The NTSB released its preliminary findings into the Amtrak 188 derailment on February 1st, and to be perfectly blunt, we still know about as much as we did the day after the crash. We know the “how” of the derailment — that the train went into the curve at Frankford Junction at 106 mph instead of the 50 mph speed limit — and we knew that on May 13th, but we are still no closer to knowing the “why”. The NTSB report rules out virtually every form of mechanical failure, so focus has descended on Amtrak 188’s engineer, Brandon Bostian.
However, the NTSB’s initial safety recommendation, asking for inward-facing cameras in locomotive cabs, essentially admits that there is no way of ever knowing exactly what happened in the cab of Amtrak locomotive #601. This is distressing, since there are two major theories for what happened, with diametrically opposing conclusions as to fault.
The first theory is that Bostian zoned out or lost situational awareness, and deliberately accelerated, thinking that he was somewhere else. In this event, engineer error is the major proximate cause of the crash, and Bostian is primarily responsible.
The second theory is that, possibly in response to his locomotive getting hit with a rock (as frequently happens in North Philadelphia, and had just happened to a 30th Street-bound SEPTA train nearby), Bostian flinched in such a way as to render himself dazed or unconscious. (There is no way to medically determine if the concussion Bostian sustained happened either just before, or during, the crash.) In that case, Bostian is innocent, and the primary responsibility rests on Amtrak for the failure of its safety precautions (the combination of the lack of either automatic train control (ATC) or positive train control (PTC) on the northbound tracks of the NEC at Frankford Junction, and the failure of the locomotive’s deadman/alerter system to recognize Bostian’s incapacity in time to prevent disaster).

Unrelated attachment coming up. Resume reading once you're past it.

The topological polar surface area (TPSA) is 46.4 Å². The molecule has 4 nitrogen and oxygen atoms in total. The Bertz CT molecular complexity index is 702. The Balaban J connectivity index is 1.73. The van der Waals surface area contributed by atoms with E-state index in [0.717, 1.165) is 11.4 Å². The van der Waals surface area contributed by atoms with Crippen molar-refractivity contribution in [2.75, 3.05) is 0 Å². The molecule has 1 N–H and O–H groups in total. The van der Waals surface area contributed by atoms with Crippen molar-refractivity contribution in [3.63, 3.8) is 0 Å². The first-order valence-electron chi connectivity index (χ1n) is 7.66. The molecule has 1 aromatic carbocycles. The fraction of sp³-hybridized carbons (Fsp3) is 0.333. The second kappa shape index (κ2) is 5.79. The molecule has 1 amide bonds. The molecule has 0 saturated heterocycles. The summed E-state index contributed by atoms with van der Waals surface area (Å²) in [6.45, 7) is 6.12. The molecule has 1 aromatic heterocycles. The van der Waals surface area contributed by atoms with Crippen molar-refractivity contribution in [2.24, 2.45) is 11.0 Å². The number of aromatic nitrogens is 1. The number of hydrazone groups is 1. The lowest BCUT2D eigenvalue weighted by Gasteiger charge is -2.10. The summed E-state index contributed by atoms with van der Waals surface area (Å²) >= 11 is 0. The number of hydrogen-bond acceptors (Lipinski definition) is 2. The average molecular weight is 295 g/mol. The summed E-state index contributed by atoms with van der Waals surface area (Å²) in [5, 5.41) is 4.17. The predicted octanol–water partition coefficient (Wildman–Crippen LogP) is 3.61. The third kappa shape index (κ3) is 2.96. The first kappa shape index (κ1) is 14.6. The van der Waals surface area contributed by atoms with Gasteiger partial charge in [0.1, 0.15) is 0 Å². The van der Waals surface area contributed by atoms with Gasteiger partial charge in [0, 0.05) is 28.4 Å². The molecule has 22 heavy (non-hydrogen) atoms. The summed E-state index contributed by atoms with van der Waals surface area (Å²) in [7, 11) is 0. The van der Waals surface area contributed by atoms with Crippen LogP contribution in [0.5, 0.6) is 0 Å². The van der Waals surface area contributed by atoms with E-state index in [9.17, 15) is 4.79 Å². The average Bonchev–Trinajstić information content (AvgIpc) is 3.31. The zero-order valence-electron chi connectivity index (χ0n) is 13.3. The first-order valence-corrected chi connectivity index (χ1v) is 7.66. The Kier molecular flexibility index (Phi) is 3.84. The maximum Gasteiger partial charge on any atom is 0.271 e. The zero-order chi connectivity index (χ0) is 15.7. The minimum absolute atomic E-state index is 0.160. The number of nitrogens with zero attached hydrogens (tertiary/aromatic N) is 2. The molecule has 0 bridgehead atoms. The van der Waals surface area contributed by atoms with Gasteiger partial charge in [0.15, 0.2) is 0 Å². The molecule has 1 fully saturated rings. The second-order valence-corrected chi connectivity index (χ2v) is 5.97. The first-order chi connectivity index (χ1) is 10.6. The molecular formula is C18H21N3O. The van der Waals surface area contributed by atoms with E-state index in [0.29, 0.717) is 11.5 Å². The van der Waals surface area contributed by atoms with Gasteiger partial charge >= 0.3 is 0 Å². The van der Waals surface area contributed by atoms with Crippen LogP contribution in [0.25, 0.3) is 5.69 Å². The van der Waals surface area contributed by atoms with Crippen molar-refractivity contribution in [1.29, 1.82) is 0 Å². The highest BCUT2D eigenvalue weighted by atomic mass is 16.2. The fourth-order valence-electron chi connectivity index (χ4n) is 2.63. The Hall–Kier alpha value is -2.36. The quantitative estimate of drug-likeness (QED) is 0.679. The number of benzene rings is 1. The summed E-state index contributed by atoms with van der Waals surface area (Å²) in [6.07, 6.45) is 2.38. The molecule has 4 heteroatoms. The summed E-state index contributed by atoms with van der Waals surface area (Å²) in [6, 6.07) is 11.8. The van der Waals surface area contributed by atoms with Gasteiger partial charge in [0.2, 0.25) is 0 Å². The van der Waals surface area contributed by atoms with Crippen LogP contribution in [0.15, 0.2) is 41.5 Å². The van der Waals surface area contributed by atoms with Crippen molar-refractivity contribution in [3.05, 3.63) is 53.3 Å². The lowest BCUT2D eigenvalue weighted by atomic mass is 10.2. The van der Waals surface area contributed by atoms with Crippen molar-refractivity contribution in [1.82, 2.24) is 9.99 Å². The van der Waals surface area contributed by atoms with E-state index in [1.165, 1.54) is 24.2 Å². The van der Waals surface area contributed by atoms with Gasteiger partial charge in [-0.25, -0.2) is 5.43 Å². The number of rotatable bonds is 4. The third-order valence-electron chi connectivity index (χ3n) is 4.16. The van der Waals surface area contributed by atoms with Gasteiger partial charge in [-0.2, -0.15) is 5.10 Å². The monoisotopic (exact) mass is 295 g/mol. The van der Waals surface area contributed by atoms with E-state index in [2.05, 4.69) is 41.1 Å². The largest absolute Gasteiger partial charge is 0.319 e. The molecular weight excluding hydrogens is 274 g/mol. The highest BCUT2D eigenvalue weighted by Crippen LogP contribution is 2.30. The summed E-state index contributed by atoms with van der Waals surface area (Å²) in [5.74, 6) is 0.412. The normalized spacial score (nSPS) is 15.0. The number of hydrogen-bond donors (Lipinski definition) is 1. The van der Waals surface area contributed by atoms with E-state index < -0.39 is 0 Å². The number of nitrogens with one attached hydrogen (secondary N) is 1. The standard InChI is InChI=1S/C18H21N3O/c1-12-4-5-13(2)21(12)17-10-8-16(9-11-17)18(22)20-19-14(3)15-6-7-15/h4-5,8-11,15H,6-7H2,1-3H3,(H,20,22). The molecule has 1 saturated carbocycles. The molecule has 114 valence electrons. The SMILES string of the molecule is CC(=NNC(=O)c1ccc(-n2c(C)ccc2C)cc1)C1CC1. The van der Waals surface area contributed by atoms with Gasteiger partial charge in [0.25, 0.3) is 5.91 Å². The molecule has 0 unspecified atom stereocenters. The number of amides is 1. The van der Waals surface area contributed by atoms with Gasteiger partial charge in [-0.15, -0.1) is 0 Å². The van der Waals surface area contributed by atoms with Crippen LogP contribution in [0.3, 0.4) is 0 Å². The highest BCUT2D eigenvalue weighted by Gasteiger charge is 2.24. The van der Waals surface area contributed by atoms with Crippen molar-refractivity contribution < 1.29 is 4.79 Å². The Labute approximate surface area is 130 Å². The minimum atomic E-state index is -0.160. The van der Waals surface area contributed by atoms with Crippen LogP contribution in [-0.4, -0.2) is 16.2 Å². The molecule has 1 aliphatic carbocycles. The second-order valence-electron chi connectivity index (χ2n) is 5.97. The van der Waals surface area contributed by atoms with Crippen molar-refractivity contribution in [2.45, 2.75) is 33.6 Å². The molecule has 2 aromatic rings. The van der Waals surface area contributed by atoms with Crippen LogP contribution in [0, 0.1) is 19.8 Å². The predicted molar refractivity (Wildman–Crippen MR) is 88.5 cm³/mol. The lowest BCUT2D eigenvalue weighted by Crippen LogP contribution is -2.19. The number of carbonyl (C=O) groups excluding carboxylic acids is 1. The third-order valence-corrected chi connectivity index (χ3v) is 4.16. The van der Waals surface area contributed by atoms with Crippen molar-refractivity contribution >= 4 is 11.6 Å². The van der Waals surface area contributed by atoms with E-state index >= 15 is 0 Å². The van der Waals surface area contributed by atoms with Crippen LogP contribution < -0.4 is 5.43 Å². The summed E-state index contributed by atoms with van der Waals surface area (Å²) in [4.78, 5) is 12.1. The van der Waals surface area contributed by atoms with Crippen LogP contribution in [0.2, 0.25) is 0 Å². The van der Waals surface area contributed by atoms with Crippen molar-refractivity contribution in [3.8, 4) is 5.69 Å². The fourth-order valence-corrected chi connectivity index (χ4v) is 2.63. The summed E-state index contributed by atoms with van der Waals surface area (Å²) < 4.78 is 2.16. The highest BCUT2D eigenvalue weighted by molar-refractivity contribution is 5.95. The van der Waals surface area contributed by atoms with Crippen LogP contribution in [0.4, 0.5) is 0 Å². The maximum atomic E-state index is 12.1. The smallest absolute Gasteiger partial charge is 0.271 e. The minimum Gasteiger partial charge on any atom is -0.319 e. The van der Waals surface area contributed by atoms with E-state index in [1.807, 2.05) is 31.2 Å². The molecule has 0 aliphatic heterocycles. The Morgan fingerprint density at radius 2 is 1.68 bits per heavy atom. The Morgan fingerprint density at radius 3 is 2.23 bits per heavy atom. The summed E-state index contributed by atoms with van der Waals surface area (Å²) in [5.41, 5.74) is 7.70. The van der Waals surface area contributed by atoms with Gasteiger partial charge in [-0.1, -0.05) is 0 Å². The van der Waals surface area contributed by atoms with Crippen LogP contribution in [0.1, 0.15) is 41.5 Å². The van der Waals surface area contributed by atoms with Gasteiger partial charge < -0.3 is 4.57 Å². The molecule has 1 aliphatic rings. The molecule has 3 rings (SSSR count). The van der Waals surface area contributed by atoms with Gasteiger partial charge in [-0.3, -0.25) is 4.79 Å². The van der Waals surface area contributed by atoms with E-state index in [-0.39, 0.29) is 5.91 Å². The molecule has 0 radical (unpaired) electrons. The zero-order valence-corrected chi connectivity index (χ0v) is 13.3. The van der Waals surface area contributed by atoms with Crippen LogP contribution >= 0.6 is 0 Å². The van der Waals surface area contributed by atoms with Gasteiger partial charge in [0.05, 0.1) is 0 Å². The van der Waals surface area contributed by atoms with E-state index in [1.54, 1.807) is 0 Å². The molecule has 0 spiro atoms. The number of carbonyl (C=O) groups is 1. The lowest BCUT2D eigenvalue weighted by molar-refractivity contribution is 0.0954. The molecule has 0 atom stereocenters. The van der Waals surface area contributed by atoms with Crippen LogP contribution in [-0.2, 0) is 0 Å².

However, with Bostian’s memory, rendered unreliable by that concussion, as the only record of what happened, we have no way of knowing which of these two cases actually applies. That is no fault of Mr. Bostian’s; similar uncertainty has reigned in other cases, where the engineer did not survive to be interviewed by the NTSB. With personal-injury lawyers circling, the choice before the civil courts is a guessing game, where if they get it right, it will be a tragedy, and if they get it wrong, it will be a dreadful miscarriage of justice. As it stands, because this question will never be resolved to anyone’s satisfaction, it is almost certain that Bostian will never operate a train again.
Perhaps a more interesting question, and one that is conspicuously absent from the NTSB report, is whether the FRA regulations concerning the survivability of passenger cars played any role in saving lives. American railroad equipment is infamously overweight, loaded up with steel armor to meet a buff strength requirement, so that it does not deform in a low-speed crash. Despite this, business class car 81528 on Amtrak 188 was smashed to flinders, to the point where first responders didn’t even realize it had once been an 85 foot long steel tube with people inside. Moreover, passengers still died in the coach class cars behind the business class car, despite those cars’ much less damaged condition. The rest of the world uses a crash-energy management (CEM) standard for passenger car safety (which encourages safety features similar to the crumple zones in modern automobiles), which makes cars signginicantly lighter weight, which in turn improves both everyday performance and braking in emergencies. It isn’t clear that CEM would have made for a less deadly crash at 106 mph, but the unwillingness of the NTSB’s Survival Factors Group to even entertain the question is disturbing, especially when the FRA’s process to adopt CEM as a standard in the US is over a year late and possibly in limbo. Even a finding that the two standards would have had equivalent results would be a very big deal, since the buff strength standard adds enormous capital and operating costs to American railroads.
One change that looks like it’s for the better, but is not, is the installation of an ATC restriction to 45 mph on the northbound NEC at Frankford Junction. As a short-term stopgap, this is fine, but should be refined or removed once PTC is fully deployed, since the ATC system has no way of displaying or enforcing the true 50 mph speed limit on those tracks. The redundancy does not actually help, and the delay from the speed restriction is already significant.
Lastly, also left unaddressed is what exactly the NEC is still doing with a 50 mph curve at Frankford Junction. Straightening the curve is bound to be expensive, but addressing this anachronism would be far more effective, and for less money, than many of the proposals on the table to improve high-speed rail on the NEC.